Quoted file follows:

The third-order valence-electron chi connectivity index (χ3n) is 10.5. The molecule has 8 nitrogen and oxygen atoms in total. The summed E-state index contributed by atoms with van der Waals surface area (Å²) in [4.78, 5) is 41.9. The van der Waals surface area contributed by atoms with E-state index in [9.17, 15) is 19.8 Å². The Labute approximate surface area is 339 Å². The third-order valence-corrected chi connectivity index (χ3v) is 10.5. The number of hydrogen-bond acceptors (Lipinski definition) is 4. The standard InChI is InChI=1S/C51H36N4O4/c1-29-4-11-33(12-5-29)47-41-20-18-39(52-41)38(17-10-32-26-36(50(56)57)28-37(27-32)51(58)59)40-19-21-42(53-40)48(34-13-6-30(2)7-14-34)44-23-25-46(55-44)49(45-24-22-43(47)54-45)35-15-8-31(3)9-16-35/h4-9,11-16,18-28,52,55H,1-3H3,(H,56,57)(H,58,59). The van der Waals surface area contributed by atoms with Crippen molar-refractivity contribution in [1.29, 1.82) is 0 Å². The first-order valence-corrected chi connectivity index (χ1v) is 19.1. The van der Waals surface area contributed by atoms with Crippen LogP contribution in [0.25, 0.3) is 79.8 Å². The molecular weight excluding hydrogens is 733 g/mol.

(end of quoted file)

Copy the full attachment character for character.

The third-order valence-electron chi connectivity index (χ3n) is 10.5. The molecule has 8 nitrogen and oxygen atoms in total. The summed E-state index contributed by atoms with van der Waals surface area (Å²) in [4.78, 5) is 41.9. The van der Waals surface area contributed by atoms with E-state index in [9.17, 15) is 19.8 Å². The Labute approximate surface area is 339 Å². The third-order valence-corrected chi connectivity index (χ3v) is 10.5. The number of hydrogen-bond acceptors (Lipinski definition) is 4. The standard InChI is InChI=1S/C51H36N4O4/c1-29-4-11-33(12-5-29)47-41-20-18-39(52-41)38(17-10-32-26-36(50(56)57)28-37(27-32)51(58)59)40-19-21-42(53-40)48(34-13-6-30(2)7-14-34)44-23-25-46(55-44)49(45-24-22-43(47)54-45)35-15-8-31(3)9-16-35/h4-9,11-16,18-28,52,55H,1-3H3,(H,56,57)(H,58,59). The van der Waals surface area contributed by atoms with Crippen molar-refractivity contribution in [1.29, 1.82) is 0 Å². The first-order valence-corrected chi connectivity index (χ1v) is 19.1. The van der Waals surface area contributed by atoms with Crippen LogP contribution in [0.25, 0.3) is 79.8 Å². The molecular weight excluding hydrogens is 733 g/mol.